Nike pulls output at 4 Asia plants, more may come
SAN FRANCISCO, March 24 (Reuters) - Nike Inc (NKE.N) plans to halt its production at three shoe factories in China and one in Vietnam as crumbling consumer demand forces it to curtail output and streamline its supply chain.
The move comes as manufacturers, reeling from a worldwide consumer-spending slowdown, shutter plants in Asia, lay off workers or reduce orders, devastating a region that has long played the role of manufacturing base for Western markets.
Nike isn't done: it may also decide to pull apparel orders from other factories it uses around the world, Erin Dobson, Nike's director of corporate responsibility, told Reuters.
Nike uses about 640 apparel, footwear, and other types of factories across the world, with an estimated 180 in China employing over 200,000 people in 2008 -- much of that migrant labor employed at low wages.
The locations of the four factories being phased out by Nike were not disclosed. Nike is the main or sole buyer at all four, which all produce shoes for the sportswear company on contract as part of a global footwear network of 72 sites.
But it will take Nike six to 12 months to phase out orders completely once a decision is taken, giving them time to find new buyers, Dobson said. She would not say how many factories Nike now uses in China or Vietnam.
"We have begun notification to four factories that we will be discontinuing orders with them," said Dobson, also director of corporate communications. "The goal with giving them six to 12 months is it gives them the opportunity to seek new buyers."
Nike is trying to direct production into fewer factory bases instead of spreading orders over a larger number of plants, trimming costs while whittling down its supply chain.
The Beaverton, Oregon-based athletic shoe and apparel maker now produces most its shoes in China, Vietnam and Indonesia, in that order. China will remain the company's largest producer of footwear, equipment and apparel, Dobson said.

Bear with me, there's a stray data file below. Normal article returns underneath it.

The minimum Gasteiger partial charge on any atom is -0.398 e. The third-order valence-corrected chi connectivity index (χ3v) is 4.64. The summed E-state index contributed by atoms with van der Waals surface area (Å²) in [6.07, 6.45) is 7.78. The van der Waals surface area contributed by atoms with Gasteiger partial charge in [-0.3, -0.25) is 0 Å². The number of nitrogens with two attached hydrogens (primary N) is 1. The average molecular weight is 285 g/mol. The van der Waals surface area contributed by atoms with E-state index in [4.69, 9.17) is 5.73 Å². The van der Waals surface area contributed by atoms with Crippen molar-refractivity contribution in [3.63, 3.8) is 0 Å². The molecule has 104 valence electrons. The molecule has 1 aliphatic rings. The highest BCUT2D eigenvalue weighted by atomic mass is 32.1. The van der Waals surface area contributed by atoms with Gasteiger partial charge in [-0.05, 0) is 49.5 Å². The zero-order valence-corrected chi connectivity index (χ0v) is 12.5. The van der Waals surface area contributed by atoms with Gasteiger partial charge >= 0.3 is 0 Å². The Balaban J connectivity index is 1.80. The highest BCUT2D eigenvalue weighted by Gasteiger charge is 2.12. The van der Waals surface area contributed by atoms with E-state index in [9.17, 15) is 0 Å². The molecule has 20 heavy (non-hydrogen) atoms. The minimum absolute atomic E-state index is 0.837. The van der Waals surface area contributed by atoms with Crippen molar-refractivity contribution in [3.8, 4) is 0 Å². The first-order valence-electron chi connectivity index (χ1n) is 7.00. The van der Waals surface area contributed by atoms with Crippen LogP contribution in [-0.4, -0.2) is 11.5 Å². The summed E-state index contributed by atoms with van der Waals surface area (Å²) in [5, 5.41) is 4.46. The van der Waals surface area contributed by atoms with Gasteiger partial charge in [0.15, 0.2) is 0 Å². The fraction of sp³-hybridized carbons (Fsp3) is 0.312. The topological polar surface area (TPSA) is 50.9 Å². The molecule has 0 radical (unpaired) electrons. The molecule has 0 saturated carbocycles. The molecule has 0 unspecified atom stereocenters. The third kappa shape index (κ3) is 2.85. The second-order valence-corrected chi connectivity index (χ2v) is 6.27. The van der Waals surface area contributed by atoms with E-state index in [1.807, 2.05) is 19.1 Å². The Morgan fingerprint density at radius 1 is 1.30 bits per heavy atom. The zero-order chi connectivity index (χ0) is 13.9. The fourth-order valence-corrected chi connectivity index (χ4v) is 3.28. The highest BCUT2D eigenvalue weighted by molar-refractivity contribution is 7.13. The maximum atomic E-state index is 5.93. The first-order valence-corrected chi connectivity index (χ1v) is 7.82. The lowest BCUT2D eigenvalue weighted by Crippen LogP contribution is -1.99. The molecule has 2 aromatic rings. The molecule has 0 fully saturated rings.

Among consumer companies, Nike has remained relatively resilient in the face of the global slowdown. However, fewer consumers worldwide are shelling out money for the swoosh logo, and the company saw total sales decline in its most recent quarter, with the greatest pressure coming from Europe.
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Nike has been dogged by criticism in the past over unfair working conditions at some of its factories, but Dobson said there was no indication labor abuses were behind closures.
In January, Nike unveiled a company-wide revamp aimed at bringing products more quickly to market while cutting costs. It warned it could cut up to 4 percent of its workforce, or some 1,400 jobs.
The company joins other global brands in slashing orders from or production in Asia. Intel, facing diminished demand for the microprocessors that go into computers and consumer electronics, is eliminating 2,000 jobs in Shanghai and shutting plants in Malaysia and the Philippines.
In the manufacturing powerhouse of Guangdong province in southern China, an estimated 62,000 export-oriented companies went bust in 2008, walloped by the protracted downturn.
Dobson said the company now planned to pull orders from a number of its apparel factories, but those plants did not account for a significant amount of its orders, nor was Nike their biggest buyer, Dobson said without elaborating.
"These are unfortunate circumstances when you have to do this, and your hope is the good factories will replace your business," Dobson said.
Shares in Nike slid 4.2 percent on Tuesday March 24. (Reporting by Alexandria Sage; Editing by Edwin Chan, Gary Hill)